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ORIGINAL ARTICLE
Year : 2016  |  Volume : 2  |  Issue : 3  |  Page : 131-138

The potential of serum copeptin as a prognostic marker of mortality in patients with sepsis, severe sepsis, or septic shock


1 Internal Medicine Department, Endocrinology Unit, Alexandria Faculty of Medicine, Alexandria University, Alexandria, Egypt
2 Critical Care Department, Alexandria Faculty of Medicine, Alexandria University, Alexandria, Egypt
3 Department of Clinical Pathology, Alexandria Faculty of Medicine, Alexandria University, Alexandria, Egypt
4 Department of Internal Medicine, Alexandria Fever Hospital, Alexandria, Egypt

Correspondence Address:
Tamer M Elsherbiny
Internal Medicine Department, Endocrinology Unit, Internal Medicine Department, Alexandria Faculty of Medicine, Alexandria University, Alexandria - 21411
Egypt
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Source of Support: None, Conflict of Interest: None


DOI: 10.4103/2356-8062.200907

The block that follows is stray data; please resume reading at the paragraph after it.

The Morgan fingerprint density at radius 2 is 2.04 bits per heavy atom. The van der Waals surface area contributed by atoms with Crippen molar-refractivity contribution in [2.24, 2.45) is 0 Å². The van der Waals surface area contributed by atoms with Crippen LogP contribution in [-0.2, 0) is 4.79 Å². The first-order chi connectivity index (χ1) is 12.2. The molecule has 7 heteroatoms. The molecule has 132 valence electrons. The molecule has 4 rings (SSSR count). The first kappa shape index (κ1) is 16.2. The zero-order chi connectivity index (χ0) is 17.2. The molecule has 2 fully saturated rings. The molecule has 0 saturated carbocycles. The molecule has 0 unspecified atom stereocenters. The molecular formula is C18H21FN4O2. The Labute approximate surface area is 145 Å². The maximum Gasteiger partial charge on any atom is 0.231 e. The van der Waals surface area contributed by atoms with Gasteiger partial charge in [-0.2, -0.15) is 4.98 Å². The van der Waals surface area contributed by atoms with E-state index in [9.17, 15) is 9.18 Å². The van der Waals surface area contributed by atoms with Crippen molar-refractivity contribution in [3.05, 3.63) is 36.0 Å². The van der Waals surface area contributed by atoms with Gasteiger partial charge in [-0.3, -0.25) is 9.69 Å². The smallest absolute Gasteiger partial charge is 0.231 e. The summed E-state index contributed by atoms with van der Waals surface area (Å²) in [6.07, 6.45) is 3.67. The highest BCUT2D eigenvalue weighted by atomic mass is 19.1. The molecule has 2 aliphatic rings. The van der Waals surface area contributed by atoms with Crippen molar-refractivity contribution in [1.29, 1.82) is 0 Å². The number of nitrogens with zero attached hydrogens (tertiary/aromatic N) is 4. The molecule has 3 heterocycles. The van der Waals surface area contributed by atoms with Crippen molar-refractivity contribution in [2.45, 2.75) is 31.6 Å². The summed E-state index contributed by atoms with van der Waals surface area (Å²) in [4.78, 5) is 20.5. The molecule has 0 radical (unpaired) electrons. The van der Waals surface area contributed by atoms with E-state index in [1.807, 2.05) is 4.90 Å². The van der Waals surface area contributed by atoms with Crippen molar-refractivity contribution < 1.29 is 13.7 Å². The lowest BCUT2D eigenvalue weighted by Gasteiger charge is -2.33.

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Background The present study sought to investigate the correlation of copeptin with the severity of septic status and to analyze the usefulness of copeptin as a predictor of mortality in patients with sepsis, severe sepsis, and septic shock. Patients and methods This prospective observational study was conducted in Alexandria Main University Hospital. The participants were 60 patients who had sepsis, severe sepsis, and septic shock consecutively admitted to the internal medicine ward and the ICU from October 2014 to August 2015. All patients were subjected to full history taking, clinical examination, as well as routine laboratory workup including serum Na+, serum K+, and serum lactate and imaging parameters. Serum copeptin was measured on the first or second day of admission. APACHE II scores were assigned on the basis of the most pessimistic clinical and laboratory data obtained during the first 24 h following admission. Patients were followed up for 10 days after admission, and the 10-day mortality rate was calculated. In addition, 20 age-matched and sex-matched healthy participants were enrolled as controls. Results Measured serum copeptin was significantly increased in groups I, II, and III in comparison with the control group (P<0.001). The value was increasing from sepsis to severe sepsis to septic shock. When patients were followed up for early mortality within 7–10 days, we found that the measured serum copeptin was higher in nonsurvivors than in survivors but without statistically significant difference. It was concluded according to the study of receiver operating characteristic curves that APACHE II score is more sensitive and specific than the serum copeptin when used as a prognostic tool to predict mortality in patients with severe sepsis and septic shock. Conclusion Our data demonstrate that serum copeptin levels increase progressively with the severity of sepsis and may be considered an independent predictor of mortality in severe sepsis and septic shock with superiority of APACHE II scoring.


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